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29/10/2020 - Press release

Spanish Association Against Cancer funds research project from Hospital del Mar-IMIM, INCLIVA and VHIO on the involvement of the tumour microenvironment in colon cancer

The project's goal is to identify new markers that can predict relapses

The Hospital del Mar Medical Research Institute (IMIM), together with the INCLIVA Health Research Institute, from Hospital Clínic in Valencia, and the Vall d'Hebron Institute of Oncology, have obtained funding from the Spanish Association Against Cancer (AECC) for their project entitled Factors derived from the tumoral microenvironment in localised colon cancer: clinical impact and therapeutic implications. 

Dr. Clara Montagut, head of the Gastrointestinal Cancer Unit in the Medical Oncology Service at Hospital del Mar, coordinator of the Clinical and Translational Research Group on new therapies and biomarkers in colon and rectal cancer at the Hospital del Mar Medical Research Institute (IMIM) and a participant in the study, points out that "The goal of this research is to identify markers that will help us determine whether the cancer will re-emerge in a patient who has undergone colon cancer surgery. This is extremely important for people who have colon cancer, since at present we are unable to predict whether the tumour will reappear or not after surgery. Specifically, we will study the role the tumoral environment, everything surrounding the tumour (the immune system, fibroblasts, etc.) plays in the reappearance of the cancer. To do this we will use artificial intelligence, preclinical models in mice, and cell cultures that simulate colon cancer from patient tumours. Our ultimate aim is to understand the risk of relapse, which will allow us to personalise and adjust the intensity of complementary treatments and follow-up in patients who have undergone colon cancer surgery."   The involvement of the Hospital del Mar-IMIM in the study also includes the collaboration of Dr. Alexandre Calon.

The project, coordinated by Dr. Andrés Cervantes, the general and scientific director of INCLIVA, where he leads the Research Group for Innovative Diagnostic and Therapeutic Developments in Solid Tumours (INDEST), as well as being head of the Medical Oncology Service at Hospital Clínic, seeks to understand tumour cell mechanisms that lead to therapy resistance. By doing this, the aim is to rationalise the use of chemotherapy and develop new strategies to guide the treatment of patients with colon and rectal cancer (CRC), avoiding resistance and relapse.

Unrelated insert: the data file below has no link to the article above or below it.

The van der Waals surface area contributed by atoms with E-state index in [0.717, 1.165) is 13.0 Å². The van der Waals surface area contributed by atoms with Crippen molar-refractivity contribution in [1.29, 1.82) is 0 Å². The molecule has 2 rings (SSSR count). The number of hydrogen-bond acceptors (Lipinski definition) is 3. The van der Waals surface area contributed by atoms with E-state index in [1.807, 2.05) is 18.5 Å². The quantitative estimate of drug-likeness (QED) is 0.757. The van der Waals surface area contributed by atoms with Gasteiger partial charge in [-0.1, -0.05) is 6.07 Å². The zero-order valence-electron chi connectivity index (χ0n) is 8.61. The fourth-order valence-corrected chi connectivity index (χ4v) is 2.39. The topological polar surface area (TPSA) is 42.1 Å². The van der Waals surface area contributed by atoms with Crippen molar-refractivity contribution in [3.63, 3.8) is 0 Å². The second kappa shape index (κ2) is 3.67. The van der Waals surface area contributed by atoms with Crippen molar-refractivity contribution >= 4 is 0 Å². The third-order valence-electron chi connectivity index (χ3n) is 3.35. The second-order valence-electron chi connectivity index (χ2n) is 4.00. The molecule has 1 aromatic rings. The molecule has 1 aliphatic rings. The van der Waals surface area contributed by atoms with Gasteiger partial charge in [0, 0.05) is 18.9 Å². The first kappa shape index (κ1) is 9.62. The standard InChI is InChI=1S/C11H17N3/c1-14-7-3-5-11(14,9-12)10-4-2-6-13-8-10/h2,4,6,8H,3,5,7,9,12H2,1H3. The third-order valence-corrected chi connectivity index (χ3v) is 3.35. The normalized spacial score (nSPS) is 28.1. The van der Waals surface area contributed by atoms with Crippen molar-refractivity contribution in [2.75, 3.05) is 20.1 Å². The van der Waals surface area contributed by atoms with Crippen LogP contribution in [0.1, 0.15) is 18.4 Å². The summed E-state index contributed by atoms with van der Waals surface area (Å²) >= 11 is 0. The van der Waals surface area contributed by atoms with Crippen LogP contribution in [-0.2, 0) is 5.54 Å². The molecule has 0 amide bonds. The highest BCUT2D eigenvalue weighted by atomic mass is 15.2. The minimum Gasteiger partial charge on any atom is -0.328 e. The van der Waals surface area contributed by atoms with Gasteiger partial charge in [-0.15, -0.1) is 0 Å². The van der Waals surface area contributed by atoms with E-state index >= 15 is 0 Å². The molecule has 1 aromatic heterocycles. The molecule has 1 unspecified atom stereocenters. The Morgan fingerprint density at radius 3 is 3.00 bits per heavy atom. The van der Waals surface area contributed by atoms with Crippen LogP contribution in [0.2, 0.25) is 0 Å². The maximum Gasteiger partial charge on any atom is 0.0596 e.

"Our project takes a problem that we see every day in colon cancer patients, into the laboratory.  The goal is to study the microenvironment, or the tumour environment, from different perspectives, so that we can identify markers that allow us to predict relapse in patients with localised colon cancer." In this sense, Dr. Cervantes adds that "In cancer, not only do tumour cells play a role" but "other cells, such as fibroblasts, immune system cells and endothelial cells, which are apparently normal, are directly involved in the development and evolution of the tumour." Also involved in the research is the group of Dr. Héctor García Palmer, from the Vall d'Hebron Institute of Oncology (VHIO).

The project, which is to be launched on 1st November, has been awarded an AECC Co-ordinated Group Grant, the purpose of which is to "promote collaborative research through multidisciplinary research groups that respond to an existing clinical need", for the amount of 992,665 euros over a 5-year period.

About colon and rectal cancer (CRC)

Colon and rectal cancer (CRC) is a major public health problem.  More than one million people are diagnosed with CRC each year worldwide, and more than 500,000 die from the disease. The prognosis of CRC patients has improved in recent decades, with 5-year survival rates reaching almost 65% in developed countries.

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